Ten Years Later--The Jurgens File
Shortly after the premiere of my chamber orchestra work, Convergence, I received an email from a playwright wondering if I'd be interested in collaborating on a musical theater piece. He warned me that the subject matter was pretty intense but he had been looking at some of my work online and thought I might be a composer to help realize this unusual story. The show to be was The Jurgens File, and it would be the first of five (to date) projects with Brian Vinero.
When Brian first asked me to consider this, he explained that the story was drawn from real life events. It revolved around Louis Jurgens, a woman who wanted to be a mother, but whose mental capacity was, let's say, a little unpredictable. It also followed a young woman who was in the juvenile justice system where she had given birth to a little boy, Dennis. He would end up being adopted by Louis and her husband and one Good Friday was drowned--I'll let you guess how or by whom. At any rate, the story revolved around these two women sort of in contrast to each other.
Usually, one prepares for a project by reading the script you are sent. However, I was concerned that if I was to help the audience be pulled into the story, I couldn't reveal too soon that Louis was perhaps mad, or crazy. That would come with the interactions and the setting of her texts. So, after reading a bit about the historical story. I decided to begin setting the music by literally starting at the beginning of the show and working my way through. I felt that this way, I would be like that first audience member coming across this story in the theater. I know, that might have been a bit naive, but the story was so important I did not want to compromise it in any way.
The Jurgens File is told in a variety of present day and flashback scenes from its various characters as the story is revealed. One unique aspect of the show is that it was envisioned as a sort of staged oratorio. The various actors could be arranged in a semicircle around the stage, coming out to become that character and move the story forward. This would influence my conception of the finale as well. There are some 53 (!) numbers in this show which essentially is entirely scored by music even within some dialogue segments. It opens with a chorale that sets the stage for its Minnesota locale. We move to a number that then also introduces a motif for Dennis that will recur throughout the show as a reminder and connective tissue.
Other aspects include a sort of macabre Andrews Sisters chorus that represents the neighbor women commenting on Louis and some of the scenes. They are written in close harmony to also indicate the timeframe of the 1940s a bit. Because things are so intricately linked, it makes it difficult to pull a single song from the show, but two do stand out. The first of these is a beautiful ballad, "You Are Loved" which has Dennis' mother thinking and reflecting about the child she had to give up for adoption. The other is the finale song, "If Only". This song references the period with a sort of Marvin Hamlisch-like musical setting that slowly grows as the song continues. As things are summed up, the chorus begins to slowly hum the melody. I was thinking that our cast would be moving to create a sort of community circle that would include the audience. By humming the melody while the song unfolds, the audience would also get a sense of being part of that community--they might even begin to hum along.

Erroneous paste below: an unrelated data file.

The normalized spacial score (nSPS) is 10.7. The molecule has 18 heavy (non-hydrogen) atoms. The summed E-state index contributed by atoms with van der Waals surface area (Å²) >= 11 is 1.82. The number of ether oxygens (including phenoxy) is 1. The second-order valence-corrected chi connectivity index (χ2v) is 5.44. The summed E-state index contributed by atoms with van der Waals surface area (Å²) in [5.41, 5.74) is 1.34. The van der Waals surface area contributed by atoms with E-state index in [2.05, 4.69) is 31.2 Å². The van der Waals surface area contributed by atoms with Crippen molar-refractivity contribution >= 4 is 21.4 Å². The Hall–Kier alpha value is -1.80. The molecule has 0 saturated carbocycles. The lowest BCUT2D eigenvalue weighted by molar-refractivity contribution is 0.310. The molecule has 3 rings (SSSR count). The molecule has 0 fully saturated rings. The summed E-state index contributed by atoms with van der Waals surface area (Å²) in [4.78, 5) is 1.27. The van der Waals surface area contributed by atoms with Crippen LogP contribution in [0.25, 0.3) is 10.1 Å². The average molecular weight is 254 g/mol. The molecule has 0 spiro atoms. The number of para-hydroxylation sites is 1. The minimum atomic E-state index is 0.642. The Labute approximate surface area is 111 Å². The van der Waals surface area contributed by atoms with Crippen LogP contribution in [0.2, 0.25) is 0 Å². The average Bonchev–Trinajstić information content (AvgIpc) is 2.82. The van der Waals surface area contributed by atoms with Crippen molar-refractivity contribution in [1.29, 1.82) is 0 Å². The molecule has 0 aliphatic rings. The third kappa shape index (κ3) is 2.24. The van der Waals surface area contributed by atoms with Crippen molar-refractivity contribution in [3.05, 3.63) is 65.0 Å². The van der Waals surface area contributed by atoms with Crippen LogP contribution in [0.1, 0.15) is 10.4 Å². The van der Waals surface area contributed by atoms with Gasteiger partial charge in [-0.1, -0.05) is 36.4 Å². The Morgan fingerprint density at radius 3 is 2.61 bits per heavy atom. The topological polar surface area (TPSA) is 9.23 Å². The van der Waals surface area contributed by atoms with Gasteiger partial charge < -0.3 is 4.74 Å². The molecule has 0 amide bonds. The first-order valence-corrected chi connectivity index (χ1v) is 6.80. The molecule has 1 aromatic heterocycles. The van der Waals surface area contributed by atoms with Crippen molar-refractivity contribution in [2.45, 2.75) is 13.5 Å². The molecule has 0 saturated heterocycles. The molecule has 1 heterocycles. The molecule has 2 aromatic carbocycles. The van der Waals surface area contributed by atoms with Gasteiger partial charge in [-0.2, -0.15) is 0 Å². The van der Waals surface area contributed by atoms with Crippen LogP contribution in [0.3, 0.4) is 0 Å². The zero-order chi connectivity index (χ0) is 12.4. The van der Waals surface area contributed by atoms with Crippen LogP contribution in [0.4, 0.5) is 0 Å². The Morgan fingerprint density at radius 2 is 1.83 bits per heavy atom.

There were also some quite intense scenes that helped indicate the descent into madness of Louis as well. To accomplish this, her music is often set in asymmetrical patterns. It is hard to pin her down as she randomly seems to address different things in her life or in the moment. Those were rather interesting to create and will require an accomplished actress to make work. Among the hardest music to write were the abuse scenes that are often implied in the script, save for the day Dennis dies. A real life flood is occurring while Dennis becomes "difficult" for Louis and she (allegedly) throws him down the stairs and then holds his head under the water in the kitchen sink. For this scene, a slow, repeated ascending motive is used and the violent aspects are then punched out against this rising tide of real water and anger. I think it is among the most difficult sequences of music I had to write and I needed a day or two to recover from the emotional exhaustion of realizing a scene like this.
We did manage to get a few things recorded for a demo, but really a demo cannot truly do justice to the overwhelming scope and arching dramatic development of the show. At least two songs are pretty good and when we offered "You Are Loved" at a showcase of pieces it left the audience spellbound and deeply moved. Some who have seen the score and script feel it is one of those pieces that would certainly be worthy of higher accolades, but most likely it will also sit for a discovery someday. My first foray into musical theater was a sort of baptism by fire, but it was also life-giving by having such an immediate interactive collaborator to send feedback as work on it progressed. It must have been okay since we have gone on to do 4 other quite different shows since!
After finishing the piano-vocal edition, I then spent the next year orchestrating for a small pit orchestra. That work was completed a decade ago this week!